David Hofmeyr’s ‘Stone Rider’

Stone RiderLife on Earth is tough and fraught with violence. Pollution has destroyed the quality of the air people breathe and there’s an ever-present threat of radiation. For those on the ground, the only options are to live their life working in the mines or to become a rider, risking their lives as they take to their bykes and compete, racing to win a one way ticket to the mysterious Sky Base.

When fifteen year old Adam enters the Blackwater Trail, he knows that the majority of the riders won’t return. The landscape is unforgiving, the obstacle courses are booby-trapped and people will do absolutely anything to win, including taking out their fellow competitors. Soon enough, he’s teamed up with the dark, enigmatic outsider Kane and Sadie Blood, daughter of one of the most powerful families in town. Together, the three of them take on the course and battle every impediment hurled in their way, hoping to escape their lives for something better.

Adam as a main character is really interesting. He’s lost everything and everyone around him and he has nothing to lose. Despite this, he’s determined to hang on to his humanity. He refuses to join one of the ruthless motorcycle gangs and he can’t resist taking one of the more vulnerable kids in the race under his wing, despite knowing it will probably hinder his chances. He also baulks at the idea of resorting to violence to take out his competitors. As the race goes on, this resolve is tested to extremes, and it seems impossible that he will come out the other side as the same person who went in.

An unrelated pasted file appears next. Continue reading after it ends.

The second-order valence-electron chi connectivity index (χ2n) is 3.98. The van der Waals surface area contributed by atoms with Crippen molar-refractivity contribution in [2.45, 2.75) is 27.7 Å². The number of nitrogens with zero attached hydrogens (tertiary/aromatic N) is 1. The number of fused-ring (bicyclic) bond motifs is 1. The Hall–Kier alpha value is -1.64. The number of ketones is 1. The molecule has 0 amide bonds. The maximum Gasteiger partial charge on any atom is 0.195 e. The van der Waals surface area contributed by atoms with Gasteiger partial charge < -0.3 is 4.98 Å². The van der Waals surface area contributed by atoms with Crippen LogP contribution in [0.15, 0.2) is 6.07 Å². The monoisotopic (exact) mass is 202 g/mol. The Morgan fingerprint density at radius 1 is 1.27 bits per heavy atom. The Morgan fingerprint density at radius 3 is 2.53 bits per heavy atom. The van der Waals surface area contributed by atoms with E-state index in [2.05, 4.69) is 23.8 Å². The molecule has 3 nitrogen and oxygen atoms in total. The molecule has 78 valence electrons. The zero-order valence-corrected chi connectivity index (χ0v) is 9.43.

The setting was amazing and I could perfectly visualise the dusty, gritty, desolate desert scene. The author was inspired by old Western’s, and there’s a definite feel of the Wild West running through the book – lawless and unpredictable and the perfect breeding ground for long-simmering feuds and epic showdowns. I loved the opening scene. You can practically see the dust rising from the wheels, feel the heat of the sun and hear the byke engines revving. All it needed was some iconic theme music.

That said, I would have loved to have a bit more world building. I really wanted to know what had happened to the world, what was happening elsewhere on the planet and what exactly the deal is with Sky Base. As a reader, you’ve got to ask yourself what kind of place Sky Base really is, if the people who gain entry there are some of the most ruthless and dangerous that Earth has to offer. There’s going to be a sequel though, so hopefully we’ll get to explore the world that David Hofmeyr has created in a bit more detail.

From the second that the race kicks off, it’s pretty much non-stop action to the finish line. The three main characters face opposition from all sides, and there’s rarely a moment where they, or us as readers, can take a break and breathe. It’s a dystopian, action packed, futuristic western, and while there are some aspects of the story and characters that could have done with a bit more development, it was a compelling and gripping read.


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